# Thread: Line out circuit help

1. ## Line out circuit help

I could use some help understanding how this particular line out circuit works on a Magnatone amp. (upper right, page two). I see it comes directly from the speaker out, so how is it reduced to a line level signal with just a 470 ohm resisitor? And I see the 47 ohm to ground, so if that is shunting much of the signal, wouldn't it drag down the speaker out signal as well?

Mono Twilighter Schematic rev 2 20150617.pdf

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2. It's shunting 470 + 47 Ohms to ground, so not much of a load. And yes, It's pretty basic. With a cap to drain off "some" high end, very little speaker emulation - a speaker emulator like in a SansAmp has 3 or 4 filters for a steeper slope.

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3. Agree. The divider is not that much of a load.

Looks like a divide by 10 for the line out.

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4. Classic voltage divider. 470 ohm over 47 ohms would work about the same as 1k over 100 ohms or 4.7k over 470 ohms.

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5. Whatīs that power amp output .... 20W into 4 ohms?
So speaker voltage is around 9V RMS?

Attenuate that 10X as mentioned above and you end up with 900mV RMS.
Is that "Line level" enough for you?

1nd 1uF + 47 ohms means a cutoff frequency of 3300 Hz at mere 6dB/octave.
Very little, very weak, but better than nothing

FWIW a Guitar speaker drops 24dB/oct , and simulators mentioned above do that.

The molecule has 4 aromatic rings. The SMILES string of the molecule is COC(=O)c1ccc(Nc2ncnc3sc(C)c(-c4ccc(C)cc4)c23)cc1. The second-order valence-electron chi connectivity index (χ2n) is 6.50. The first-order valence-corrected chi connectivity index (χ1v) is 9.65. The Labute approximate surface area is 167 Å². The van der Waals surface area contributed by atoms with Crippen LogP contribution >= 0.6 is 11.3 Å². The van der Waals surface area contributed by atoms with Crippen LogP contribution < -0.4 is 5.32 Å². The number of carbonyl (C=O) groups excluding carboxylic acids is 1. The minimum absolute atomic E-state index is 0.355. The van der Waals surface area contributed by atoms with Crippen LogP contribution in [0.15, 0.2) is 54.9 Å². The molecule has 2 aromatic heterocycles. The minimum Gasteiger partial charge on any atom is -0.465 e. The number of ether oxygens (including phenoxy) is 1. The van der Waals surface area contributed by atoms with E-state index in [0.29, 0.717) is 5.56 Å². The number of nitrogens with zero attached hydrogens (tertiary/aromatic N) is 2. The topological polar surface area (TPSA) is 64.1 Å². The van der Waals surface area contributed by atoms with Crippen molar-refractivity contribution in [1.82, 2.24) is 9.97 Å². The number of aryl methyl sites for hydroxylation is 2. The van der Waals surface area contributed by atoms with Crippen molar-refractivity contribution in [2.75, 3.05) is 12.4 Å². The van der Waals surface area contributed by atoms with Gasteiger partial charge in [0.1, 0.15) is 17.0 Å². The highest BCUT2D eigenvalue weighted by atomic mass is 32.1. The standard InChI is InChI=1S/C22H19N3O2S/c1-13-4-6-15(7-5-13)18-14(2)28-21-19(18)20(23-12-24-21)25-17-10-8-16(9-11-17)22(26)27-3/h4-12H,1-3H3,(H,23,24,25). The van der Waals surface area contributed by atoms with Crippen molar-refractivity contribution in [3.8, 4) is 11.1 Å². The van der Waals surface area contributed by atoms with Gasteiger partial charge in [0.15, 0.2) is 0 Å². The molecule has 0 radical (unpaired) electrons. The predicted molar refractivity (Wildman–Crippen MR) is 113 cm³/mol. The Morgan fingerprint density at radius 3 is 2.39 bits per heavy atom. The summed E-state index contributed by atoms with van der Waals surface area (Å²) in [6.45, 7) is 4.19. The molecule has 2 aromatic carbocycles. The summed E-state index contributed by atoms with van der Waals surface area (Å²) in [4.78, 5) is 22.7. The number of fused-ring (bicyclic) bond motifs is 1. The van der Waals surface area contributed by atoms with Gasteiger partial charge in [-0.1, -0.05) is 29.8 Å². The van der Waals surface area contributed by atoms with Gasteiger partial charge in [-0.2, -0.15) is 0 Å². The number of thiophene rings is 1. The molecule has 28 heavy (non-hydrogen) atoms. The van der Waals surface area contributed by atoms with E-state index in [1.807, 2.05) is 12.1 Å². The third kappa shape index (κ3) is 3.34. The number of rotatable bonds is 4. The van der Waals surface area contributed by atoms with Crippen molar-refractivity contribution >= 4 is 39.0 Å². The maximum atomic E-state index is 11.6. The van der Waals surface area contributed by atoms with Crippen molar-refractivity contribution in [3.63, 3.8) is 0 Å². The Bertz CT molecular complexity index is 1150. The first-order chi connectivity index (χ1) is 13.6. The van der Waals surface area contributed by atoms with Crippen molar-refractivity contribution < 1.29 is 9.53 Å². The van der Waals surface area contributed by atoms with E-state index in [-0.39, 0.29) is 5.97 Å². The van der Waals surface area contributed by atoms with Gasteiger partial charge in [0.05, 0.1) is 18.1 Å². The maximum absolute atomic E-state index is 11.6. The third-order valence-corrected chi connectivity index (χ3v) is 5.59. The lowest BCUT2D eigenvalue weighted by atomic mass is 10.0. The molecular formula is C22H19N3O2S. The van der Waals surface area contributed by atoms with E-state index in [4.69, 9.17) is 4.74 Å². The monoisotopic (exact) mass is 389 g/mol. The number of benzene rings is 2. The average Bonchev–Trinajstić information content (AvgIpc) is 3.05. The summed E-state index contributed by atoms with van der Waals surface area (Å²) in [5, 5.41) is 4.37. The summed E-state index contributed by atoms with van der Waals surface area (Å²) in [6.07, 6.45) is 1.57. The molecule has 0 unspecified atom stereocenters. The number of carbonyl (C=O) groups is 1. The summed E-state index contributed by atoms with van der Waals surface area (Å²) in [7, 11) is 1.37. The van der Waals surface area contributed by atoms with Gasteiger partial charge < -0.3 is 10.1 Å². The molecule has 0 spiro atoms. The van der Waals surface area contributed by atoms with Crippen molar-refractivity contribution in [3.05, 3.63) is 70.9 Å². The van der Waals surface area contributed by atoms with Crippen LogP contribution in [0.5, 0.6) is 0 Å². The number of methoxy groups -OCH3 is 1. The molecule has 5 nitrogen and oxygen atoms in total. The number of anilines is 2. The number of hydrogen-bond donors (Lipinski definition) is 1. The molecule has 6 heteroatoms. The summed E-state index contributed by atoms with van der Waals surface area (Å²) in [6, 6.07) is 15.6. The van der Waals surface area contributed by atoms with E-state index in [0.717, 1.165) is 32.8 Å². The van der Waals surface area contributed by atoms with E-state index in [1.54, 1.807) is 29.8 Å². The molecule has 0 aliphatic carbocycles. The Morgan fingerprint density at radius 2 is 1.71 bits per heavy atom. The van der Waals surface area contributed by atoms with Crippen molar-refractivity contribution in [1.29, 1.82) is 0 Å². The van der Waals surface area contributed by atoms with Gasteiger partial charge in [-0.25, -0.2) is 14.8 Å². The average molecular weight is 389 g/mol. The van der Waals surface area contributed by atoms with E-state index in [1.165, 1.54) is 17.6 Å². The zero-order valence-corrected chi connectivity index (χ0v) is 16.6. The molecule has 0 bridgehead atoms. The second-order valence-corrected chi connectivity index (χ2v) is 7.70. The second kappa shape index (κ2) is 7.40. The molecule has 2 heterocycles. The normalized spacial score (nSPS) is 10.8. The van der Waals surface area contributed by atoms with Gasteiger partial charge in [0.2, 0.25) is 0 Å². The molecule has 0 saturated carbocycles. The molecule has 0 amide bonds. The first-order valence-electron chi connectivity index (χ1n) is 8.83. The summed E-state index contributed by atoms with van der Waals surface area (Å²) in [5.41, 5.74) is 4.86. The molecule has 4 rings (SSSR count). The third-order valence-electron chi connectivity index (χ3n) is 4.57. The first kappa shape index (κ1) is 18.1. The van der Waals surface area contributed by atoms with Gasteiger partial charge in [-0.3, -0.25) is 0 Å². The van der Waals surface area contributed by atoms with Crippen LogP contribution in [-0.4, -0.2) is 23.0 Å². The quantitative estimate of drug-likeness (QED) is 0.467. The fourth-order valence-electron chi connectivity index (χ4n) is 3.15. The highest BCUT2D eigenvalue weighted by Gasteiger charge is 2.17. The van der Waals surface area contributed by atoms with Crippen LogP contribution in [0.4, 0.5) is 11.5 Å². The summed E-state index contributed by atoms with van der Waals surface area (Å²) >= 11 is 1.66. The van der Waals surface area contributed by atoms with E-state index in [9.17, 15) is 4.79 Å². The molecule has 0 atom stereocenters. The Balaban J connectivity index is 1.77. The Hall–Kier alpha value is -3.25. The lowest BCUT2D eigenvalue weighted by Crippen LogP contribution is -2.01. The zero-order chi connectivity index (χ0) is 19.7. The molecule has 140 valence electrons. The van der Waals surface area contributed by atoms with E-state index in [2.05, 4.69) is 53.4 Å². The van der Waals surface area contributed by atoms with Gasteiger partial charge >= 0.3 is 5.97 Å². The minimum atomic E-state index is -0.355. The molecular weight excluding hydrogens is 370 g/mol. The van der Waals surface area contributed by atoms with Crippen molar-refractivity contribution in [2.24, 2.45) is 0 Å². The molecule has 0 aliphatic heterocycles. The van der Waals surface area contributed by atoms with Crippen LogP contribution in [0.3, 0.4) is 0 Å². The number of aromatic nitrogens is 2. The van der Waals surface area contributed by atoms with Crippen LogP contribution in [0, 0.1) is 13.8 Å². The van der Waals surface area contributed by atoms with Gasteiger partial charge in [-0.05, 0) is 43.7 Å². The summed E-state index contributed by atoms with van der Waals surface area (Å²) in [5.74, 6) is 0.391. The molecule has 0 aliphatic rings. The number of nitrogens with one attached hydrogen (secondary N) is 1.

To avoid waking up my spiderweb covered calculator I use this useful page:

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6. Originally Posted by Randall
I see it comes directly from the speaker out, so how is it reduced to a line level signal with just a 470 ohm resisitor?
Enzo and Juan pegged it. It's a voltage divider. Remember that the speaker output is of considerably lower voltage, but higher current than the voltage amplifiers in the signal chain. And then...

Originally Posted by Randall
And I see the 47 ohm to ground, so if that is shunting much of the signal, wouldn't it drag down the speaker out signal as well?
Nope. With a speaker load measuring less than 20 ohms a parallel load of 470 ohms (the series resistor in the divider that is parallel to the speaker) is peanuts. For this reason the current through that particular circuit is insignificant. And as a result the line out circuit acts as a voltage dependent circuit parallel to the speaker, a current dependent circuit. The circuit relies on the input being fed as a high impedance. This prevents any significant current draw and keeps it a voltage relevant circuit. If the impedance of a fed input from this circuit were of a low impedance it would cause significant problems for the line out, but still have nearly no affect on the speaker output because the parallel load is still on the order of over 50:1 for an 8 ohm speaker load and over 100:1 for a 4 ohm speaker load.

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7. Originally Posted by J M Fahey
Whatīs that power amp output .... 20W into 4 ohms?
So speaker voltage is around 9V RMS?

Attenuate that 10X as mentioned above and you end up with 900mV RMS.
Is that "Line level" enough for you?

1nd 1uF + 47 ohms means a cutoff frequency of 3300 Hz at mere 6dB/octave.
Very little, very weak, but better than nothing

FWIW a Guitar speaker drops 24dB/oct , and simulators mentioned above do that.

To avoid waking up my spiderweb covered calculator I use this useful page:

Holy sh*t, Juan. Look at all these audio calculations here
http://www.sengpielaudio.com/Calculations03.htm
That site's great! I bookmarked that page. Thanks for that

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